Andy J. A. Vinten

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We investigated a range of microbiological community assays performed on scrapes of biofilms formed on artificial diffusing substrates deployed in 8 streams in eastern Scotland, with a view to using them to characterize ecological response to stream water quality. The assays considered were: Multiplex Terminal Restriction Fragment Length Polymorphism or(More)
The Nitrogen Risk Assessment Model for Scotland (NIRAMS) has been developed as a screening tool for prediction of streamwater N concentrations draining from agricultural land in Scotland. The objective of the model is to be able to predict N concentrations for ungauged catchments, to fill gaps in monitoring data and provide guidance in relation to policy(More)
A simple model predicting bathing water concentrations of Escherichia coli from livestock in the Irvine catchment in SW Scotland has been adapted for intestinal enterococci (IE). This has been used to predict risk of bather illness by extrapolation of published data on bather IE exposure vs incidence of gastro-enteritis. Simulated reduction in the risk of(More)
The nitrate concentration in discharge from the Balmalcolm borehole in Fife, Scotland, has steadily increased from 4.5 mg l(-1) NO3-N in the early 1970s to 11.0 mg l(-1) NO3-N in 1998. Consequently the catchment of the borehole, covering an area of 400 ha has recently been designated a Nitrate Vulnerable Zone under the EC Nitrate Directive [Commission of(More)
The use of molecular tools, principally qPCR, versus traditional culture-based methods for quantifying microbial parameters (e.g., Fecal Indicator Organisms) in bathing waters generates considerable ongoing debate at the science-policy interface. Advances in science have allowed the development and application of molecular biological methods for rapid (~2(More)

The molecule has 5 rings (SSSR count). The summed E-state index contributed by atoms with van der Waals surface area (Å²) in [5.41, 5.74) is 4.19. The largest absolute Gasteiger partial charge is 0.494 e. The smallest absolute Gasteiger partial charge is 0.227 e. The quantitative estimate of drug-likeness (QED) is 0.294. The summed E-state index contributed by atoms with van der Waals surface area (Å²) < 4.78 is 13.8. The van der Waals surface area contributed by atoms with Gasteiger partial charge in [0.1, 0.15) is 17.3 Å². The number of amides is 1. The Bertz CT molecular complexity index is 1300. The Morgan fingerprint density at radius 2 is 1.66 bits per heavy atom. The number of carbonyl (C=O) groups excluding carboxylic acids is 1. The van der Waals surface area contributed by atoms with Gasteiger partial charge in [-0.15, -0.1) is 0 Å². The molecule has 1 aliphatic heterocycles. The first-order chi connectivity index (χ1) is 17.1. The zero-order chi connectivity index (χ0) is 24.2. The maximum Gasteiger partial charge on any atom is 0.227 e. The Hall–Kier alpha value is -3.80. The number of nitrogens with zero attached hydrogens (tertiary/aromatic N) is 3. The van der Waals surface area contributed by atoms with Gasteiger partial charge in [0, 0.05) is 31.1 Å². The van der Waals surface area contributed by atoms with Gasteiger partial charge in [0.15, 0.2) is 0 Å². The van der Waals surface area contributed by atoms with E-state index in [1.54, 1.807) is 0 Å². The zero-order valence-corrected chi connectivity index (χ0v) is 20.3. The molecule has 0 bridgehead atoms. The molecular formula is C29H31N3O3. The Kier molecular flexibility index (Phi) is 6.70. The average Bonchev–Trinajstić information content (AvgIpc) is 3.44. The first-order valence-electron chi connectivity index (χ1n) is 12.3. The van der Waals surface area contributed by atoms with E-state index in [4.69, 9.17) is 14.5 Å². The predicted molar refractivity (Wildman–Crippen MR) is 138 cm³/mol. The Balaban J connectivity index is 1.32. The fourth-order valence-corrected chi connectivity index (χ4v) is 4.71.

Th e European Union Water Framework Directive (WFD) requires Member States to set water quality objectives and identify cost-eff ective mitigation measures to achieve " good status " in all waters. However, costs and eff ectiveness of measures vary both within and between catchments, depending on factors such as land use and topography. Th e aim of this(More)
The amount and concentration of N in catchment runoff is strongly controlled by a number of hydrological influences, such as leaching rates and the rate of transport of N from the land to surface water bodies. This paper describes how the principal hydrological controls at a catchment scale have been represented within the Nitrogen Risk Assessment Model for(More)
In this study, we investigate the extent to which the incidence of Escherichia coli O157:H7 can be predicted in human faeces, from human intake and infection via water contaminated by livestock and carrying this zoonotic pathogen in North-East (NE) and South-West (SW) regions of Scotland. In SW Scotland, there is a risk of coastal recreational waters(More)
The Nitrogen Risk Assessment Model for Scotland (NIRAMS) has been developed for prediction of streamwater N concentrations draining from agricultural land in Scotland. The objective of the model is to predict N concentrations for ungauged catchments, to fill gaps in monitoring data and to provide guidance in relation to policy development. The model uses(More)
Eutrophication is a major water pollution issue and can lead to excessive growth of aquatic plant biomass (APB). However, the assimilation of nutrients into APB provides a significant target for their recovery and reuse, and harvesting problematic APB in impacted freshwater bodies offers a complementary approach to aquatic restoration, which could(More)